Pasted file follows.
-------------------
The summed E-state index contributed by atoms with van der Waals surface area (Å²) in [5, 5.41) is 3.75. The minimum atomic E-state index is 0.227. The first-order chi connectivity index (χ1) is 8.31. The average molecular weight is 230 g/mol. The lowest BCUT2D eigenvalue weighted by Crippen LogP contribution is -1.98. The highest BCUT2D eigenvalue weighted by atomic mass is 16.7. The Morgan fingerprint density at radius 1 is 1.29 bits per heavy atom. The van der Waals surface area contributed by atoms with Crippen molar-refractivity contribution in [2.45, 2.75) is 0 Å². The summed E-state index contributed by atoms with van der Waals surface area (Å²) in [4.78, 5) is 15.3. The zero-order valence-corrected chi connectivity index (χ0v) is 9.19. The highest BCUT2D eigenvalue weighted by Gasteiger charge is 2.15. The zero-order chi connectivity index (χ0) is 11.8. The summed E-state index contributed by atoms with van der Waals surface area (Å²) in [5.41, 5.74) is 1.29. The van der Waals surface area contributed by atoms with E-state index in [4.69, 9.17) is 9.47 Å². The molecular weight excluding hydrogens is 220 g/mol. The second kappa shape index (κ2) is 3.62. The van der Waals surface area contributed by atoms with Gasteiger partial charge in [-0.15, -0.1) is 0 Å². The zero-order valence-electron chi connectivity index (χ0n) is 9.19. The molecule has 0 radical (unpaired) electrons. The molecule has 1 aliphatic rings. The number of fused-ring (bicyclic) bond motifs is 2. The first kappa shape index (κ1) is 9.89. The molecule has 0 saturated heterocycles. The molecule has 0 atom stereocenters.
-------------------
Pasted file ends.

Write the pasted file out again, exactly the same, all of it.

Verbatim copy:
The summed E-state index contributed by atoms with van der Waals surface area (Å²) in [5, 5.41) is 3.75. The minimum atomic E-state index is 0.227. The first-order chi connectivity index (χ1) is 8.31. The average molecular weight is 230 g/mol. The lowest BCUT2D eigenvalue weighted by Crippen LogP contribution is -1.98. The highest BCUT2D eigenvalue weighted by atomic mass is 16.7. The Morgan fingerprint density at radius 1 is 1.29 bits per heavy atom. The van der Waals surface area contributed by atoms with Crippen molar-refractivity contribution in [2.45, 2.75) is 0 Å². The summed E-state index contributed by atoms with van der Waals surface area (Å²) in [4.78, 5) is 15.3. The zero-order valence-corrected chi connectivity index (χ0v) is 9.19. The highest BCUT2D eigenvalue weighted by Gasteiger charge is 2.15. The zero-order chi connectivity index (χ0) is 11.8. The summed E-state index contributed by atoms with van der Waals surface area (Å²) in [5.41, 5.74) is 1.29. The van der Waals surface area contributed by atoms with E-state index in [4.69, 9.17) is 9.47 Å². The molecular weight excluding hydrogens is 220 g/mol. The second kappa shape index (κ2) is 3.62. The van der Waals surface area contributed by atoms with Gasteiger partial charge in [-0.15, -0.1) is 0 Å². The zero-order valence-electron chi connectivity index (χ0n) is 9.19. The molecule has 0 radical (unpaired) electrons. The molecule has 1 aliphatic rings. The number of fused-ring (bicyclic) bond motifs is 2. The first kappa shape index (κ1) is 9.89. The molecule has 0 saturated heterocycles. The molecule has 0 atom stereocenters.